The Federal Housing Administration is burning through its cash reserves like mad — no surprise given the collapse of the housing market. But it won’t have to face Congress to beg for more dough like most corporations. It can just keep writing checks, courtesy of the US taxpayer, and keep on going. According to the borrow-and-go story in today’s Washington Post, the agency keeps excess reserves in an account at the Treasury:
The government is legally required to ensure that the balance in the FHA’s emergency reserve fund does not drop below 2 percent of outstanding FHA loans. Over the past five years, starting during the years of the housing boom and continuing into the bust, FHA’s reserves have tumbled and are now below that threshold, according to the agency.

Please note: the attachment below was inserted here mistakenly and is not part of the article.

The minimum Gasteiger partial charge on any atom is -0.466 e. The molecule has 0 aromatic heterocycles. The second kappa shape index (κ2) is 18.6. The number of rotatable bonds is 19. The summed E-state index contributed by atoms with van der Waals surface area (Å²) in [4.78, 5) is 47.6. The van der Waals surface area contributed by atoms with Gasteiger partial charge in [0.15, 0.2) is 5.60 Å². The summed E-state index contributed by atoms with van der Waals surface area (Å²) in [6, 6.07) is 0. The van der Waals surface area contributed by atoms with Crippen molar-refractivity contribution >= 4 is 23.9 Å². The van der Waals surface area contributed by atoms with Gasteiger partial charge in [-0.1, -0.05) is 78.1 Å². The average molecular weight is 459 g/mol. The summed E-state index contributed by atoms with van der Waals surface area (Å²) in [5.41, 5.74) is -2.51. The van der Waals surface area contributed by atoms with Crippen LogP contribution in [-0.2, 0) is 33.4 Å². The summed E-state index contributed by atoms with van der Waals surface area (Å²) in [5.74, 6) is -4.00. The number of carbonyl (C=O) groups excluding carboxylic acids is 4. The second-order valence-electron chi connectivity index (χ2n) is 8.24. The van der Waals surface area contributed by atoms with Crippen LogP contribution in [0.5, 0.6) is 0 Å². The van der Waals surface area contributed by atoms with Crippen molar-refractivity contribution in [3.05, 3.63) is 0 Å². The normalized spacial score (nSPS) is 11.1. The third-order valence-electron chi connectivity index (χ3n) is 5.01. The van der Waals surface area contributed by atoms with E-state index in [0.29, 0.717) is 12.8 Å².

Under a 1990 law, the FHA turns over to Treasury each year whatever excess money the agency expects to have left over after it pays losses on insured mortgages from what is known as the financing fund. The excess money is credited to the FHA’s emergency reserve fund. In those years when the FHA underestimates its needs, it automatically gets an infusion from Treasury to make up the difference.